Three years later, the rebel Manco Inca Yupanqui, pretending to be the heir of the throne, took control of the city... for some days, before he had to flee to the stronghold in Ollantaytambo, then in the jungle behind the Machu Picchu. Illnesses has been more lethal than Spanish people for Inca people.

6


Cusco - the mythic city of Inca people


The former capital of Inca empire stands at 3400m above see level. The Spanish destroyed all the Inca monuments and kept only the foundations to build there huge cathedrals, palaces and colleges. All of these is why the city is a historically marked place and with an own inimitable style.

7



Churches by dozens

The cathedral of Cusco, the many massive churches show all the supremacy and the power taken by religion during this era. The impious had to be converted and impressed by the power and the magnificence of the Catholics' God, and by His wonderful cathedrals challenging in extent their European counterparts.

8



Sacsayhuaman

It is a sacred hill over Cusco. A fortress have been erected there by Inca people to protect their shrine. It's also the site chosen by Pizarro and his few dozens of men to repel the unceasing Inca assaults trying to take back Cusco.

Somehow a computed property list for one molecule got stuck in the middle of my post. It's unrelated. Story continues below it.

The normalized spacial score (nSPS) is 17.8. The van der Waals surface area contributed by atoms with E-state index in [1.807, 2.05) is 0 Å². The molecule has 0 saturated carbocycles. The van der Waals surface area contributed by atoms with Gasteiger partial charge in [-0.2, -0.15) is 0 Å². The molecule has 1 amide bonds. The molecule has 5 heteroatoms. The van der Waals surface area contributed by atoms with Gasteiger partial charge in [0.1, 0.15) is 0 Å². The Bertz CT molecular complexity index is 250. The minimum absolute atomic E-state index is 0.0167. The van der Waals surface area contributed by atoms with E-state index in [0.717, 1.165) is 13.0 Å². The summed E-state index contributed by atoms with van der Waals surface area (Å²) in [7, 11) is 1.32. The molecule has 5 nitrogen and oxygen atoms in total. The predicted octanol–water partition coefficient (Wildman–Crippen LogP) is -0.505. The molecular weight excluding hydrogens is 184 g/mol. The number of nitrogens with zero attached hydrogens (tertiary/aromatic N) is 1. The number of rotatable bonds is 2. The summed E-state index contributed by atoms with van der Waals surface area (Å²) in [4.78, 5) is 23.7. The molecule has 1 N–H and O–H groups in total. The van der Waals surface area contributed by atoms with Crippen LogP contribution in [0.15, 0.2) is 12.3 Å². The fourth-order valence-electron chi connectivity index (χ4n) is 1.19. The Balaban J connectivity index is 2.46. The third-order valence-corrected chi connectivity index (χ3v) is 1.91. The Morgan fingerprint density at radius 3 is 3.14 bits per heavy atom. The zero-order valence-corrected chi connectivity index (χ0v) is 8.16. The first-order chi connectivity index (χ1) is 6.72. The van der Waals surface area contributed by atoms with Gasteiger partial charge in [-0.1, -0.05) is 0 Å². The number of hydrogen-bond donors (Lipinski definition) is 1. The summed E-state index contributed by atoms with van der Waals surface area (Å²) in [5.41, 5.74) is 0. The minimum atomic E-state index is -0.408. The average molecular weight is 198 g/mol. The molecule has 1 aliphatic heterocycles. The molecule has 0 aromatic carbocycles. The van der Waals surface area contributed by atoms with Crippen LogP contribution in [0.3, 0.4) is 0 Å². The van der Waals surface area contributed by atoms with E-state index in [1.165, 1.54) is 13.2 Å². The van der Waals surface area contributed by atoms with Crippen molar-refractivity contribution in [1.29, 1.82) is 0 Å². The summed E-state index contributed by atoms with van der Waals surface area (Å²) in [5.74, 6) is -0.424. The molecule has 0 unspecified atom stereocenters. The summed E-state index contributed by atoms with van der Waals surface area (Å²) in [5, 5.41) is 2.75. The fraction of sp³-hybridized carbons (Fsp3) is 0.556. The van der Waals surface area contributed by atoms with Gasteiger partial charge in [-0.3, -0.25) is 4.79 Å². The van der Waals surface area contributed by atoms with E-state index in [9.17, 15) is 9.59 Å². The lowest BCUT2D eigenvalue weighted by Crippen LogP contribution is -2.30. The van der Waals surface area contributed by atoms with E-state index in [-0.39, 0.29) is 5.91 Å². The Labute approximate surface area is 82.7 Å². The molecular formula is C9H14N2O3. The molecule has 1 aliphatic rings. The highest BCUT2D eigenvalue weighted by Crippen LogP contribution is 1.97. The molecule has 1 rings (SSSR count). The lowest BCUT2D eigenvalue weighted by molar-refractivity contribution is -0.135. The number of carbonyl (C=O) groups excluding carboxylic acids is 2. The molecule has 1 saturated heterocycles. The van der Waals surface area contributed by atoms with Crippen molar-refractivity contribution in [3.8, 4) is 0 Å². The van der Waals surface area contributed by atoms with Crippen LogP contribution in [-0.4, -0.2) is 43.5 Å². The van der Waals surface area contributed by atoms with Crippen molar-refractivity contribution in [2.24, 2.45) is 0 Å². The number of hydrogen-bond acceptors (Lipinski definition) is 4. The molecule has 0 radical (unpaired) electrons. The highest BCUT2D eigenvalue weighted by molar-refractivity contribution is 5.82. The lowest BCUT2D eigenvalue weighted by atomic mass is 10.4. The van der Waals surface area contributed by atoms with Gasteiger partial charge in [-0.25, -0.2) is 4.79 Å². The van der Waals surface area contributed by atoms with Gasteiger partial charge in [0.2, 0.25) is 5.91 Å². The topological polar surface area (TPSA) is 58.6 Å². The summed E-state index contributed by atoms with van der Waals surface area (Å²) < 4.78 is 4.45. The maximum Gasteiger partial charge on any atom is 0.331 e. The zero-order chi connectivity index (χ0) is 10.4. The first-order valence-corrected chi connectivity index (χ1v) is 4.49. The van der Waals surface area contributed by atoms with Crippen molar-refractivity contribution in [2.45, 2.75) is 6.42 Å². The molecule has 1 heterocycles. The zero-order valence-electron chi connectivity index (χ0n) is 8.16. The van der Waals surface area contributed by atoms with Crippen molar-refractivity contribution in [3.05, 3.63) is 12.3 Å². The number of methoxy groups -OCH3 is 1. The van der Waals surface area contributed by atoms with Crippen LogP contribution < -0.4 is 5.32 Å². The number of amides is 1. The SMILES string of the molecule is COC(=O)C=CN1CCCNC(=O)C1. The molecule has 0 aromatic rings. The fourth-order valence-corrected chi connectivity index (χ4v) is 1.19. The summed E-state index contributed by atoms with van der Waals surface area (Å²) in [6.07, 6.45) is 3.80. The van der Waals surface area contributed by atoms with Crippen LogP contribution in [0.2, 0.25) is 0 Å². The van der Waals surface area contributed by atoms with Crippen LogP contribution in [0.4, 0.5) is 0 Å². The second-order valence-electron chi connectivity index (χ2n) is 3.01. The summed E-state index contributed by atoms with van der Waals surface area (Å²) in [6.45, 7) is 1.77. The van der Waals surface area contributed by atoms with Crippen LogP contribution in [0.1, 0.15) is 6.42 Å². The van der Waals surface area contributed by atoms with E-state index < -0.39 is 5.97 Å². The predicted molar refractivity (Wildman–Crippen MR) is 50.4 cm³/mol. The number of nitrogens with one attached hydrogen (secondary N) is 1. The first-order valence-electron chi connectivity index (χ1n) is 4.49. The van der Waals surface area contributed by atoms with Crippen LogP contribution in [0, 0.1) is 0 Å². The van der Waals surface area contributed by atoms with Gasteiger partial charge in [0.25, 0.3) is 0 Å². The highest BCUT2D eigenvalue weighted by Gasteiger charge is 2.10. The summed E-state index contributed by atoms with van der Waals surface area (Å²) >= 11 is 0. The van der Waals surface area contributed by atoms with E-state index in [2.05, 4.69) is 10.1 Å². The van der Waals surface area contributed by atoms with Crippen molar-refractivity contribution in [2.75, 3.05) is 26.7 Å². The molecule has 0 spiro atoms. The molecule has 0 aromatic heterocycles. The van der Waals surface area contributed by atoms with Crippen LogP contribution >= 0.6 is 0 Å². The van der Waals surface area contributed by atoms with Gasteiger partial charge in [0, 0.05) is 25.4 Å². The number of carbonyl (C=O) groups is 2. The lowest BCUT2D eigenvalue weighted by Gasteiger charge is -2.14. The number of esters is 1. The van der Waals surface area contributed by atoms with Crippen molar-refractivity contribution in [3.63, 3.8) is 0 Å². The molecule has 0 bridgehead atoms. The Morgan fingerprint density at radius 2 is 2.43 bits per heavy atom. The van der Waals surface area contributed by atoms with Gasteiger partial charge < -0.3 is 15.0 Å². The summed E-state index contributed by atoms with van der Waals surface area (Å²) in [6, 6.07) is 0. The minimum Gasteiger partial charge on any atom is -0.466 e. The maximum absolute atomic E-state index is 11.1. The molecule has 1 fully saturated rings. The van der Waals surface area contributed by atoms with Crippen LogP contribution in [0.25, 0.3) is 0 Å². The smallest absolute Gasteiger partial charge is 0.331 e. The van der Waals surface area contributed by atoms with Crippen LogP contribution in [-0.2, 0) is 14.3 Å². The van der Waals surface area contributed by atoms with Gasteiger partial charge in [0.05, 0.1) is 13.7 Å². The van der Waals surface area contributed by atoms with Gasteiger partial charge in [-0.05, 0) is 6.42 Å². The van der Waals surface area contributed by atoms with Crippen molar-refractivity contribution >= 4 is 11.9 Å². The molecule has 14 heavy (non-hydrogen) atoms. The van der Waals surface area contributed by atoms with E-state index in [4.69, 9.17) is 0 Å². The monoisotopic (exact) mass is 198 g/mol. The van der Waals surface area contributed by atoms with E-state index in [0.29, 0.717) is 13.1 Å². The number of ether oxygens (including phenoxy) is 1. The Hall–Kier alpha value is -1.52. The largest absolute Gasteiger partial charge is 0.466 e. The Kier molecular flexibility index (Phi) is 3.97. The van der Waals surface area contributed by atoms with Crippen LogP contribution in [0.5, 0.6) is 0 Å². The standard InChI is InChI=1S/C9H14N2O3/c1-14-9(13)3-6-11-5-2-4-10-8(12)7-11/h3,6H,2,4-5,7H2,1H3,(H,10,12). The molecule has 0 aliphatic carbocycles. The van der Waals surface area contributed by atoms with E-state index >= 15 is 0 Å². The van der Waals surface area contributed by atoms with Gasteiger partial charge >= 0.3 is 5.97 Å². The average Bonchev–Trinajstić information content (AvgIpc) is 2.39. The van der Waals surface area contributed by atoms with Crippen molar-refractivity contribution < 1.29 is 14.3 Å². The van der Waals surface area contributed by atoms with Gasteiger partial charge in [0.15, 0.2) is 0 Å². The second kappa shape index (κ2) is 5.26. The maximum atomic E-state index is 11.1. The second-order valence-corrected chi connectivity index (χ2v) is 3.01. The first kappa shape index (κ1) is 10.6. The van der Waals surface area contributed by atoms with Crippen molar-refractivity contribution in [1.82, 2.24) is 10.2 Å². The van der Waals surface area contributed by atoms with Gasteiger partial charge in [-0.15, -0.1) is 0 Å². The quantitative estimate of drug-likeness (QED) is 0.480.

Remains of civilizations older than three thousand years had been preserved by Inca people before the arrival of the Spanish, making this site one of the most impressive in archaeology. Tunnels leading to Cusco have been found under Sacsayhuaman. From this labyrinth too, the Inca tried many times to remove Pizarro from this sacred place.

9


Religion


The Inca people inherit ancient Andean traditions, especially in their beliefs. Territories around the Andes is being particularly exposed to the elements - such as earthquakes, climate and dangers of the mountain. Andean people thus believe in nature represented gods. Inca people venerate the sun and his representative on Earth - the Inca - the moon and the stars, to which they dedicated temples.

10



Sacsayhuaman - the Sacred Rock

A thirty meters high rock lays in the middle of Sacsayhuaman's site. According to a local guide, el Maestro Hector, protector of the supernatural energies of this site, a major part of the Pachamama's powers is gathered here. The Incas sculpted on the rock the three steps representing the three worlds of their mythology. Below is the ground where we came from when we were born, in the middle our world where we live and above us, the sky we reach when we die. The Incas strongly believed in reincarnation. Thus the majestic condor dominating the sky was revered, much more than the puma living on the land or the vile snake arising soil.

11



The Temple of the Sun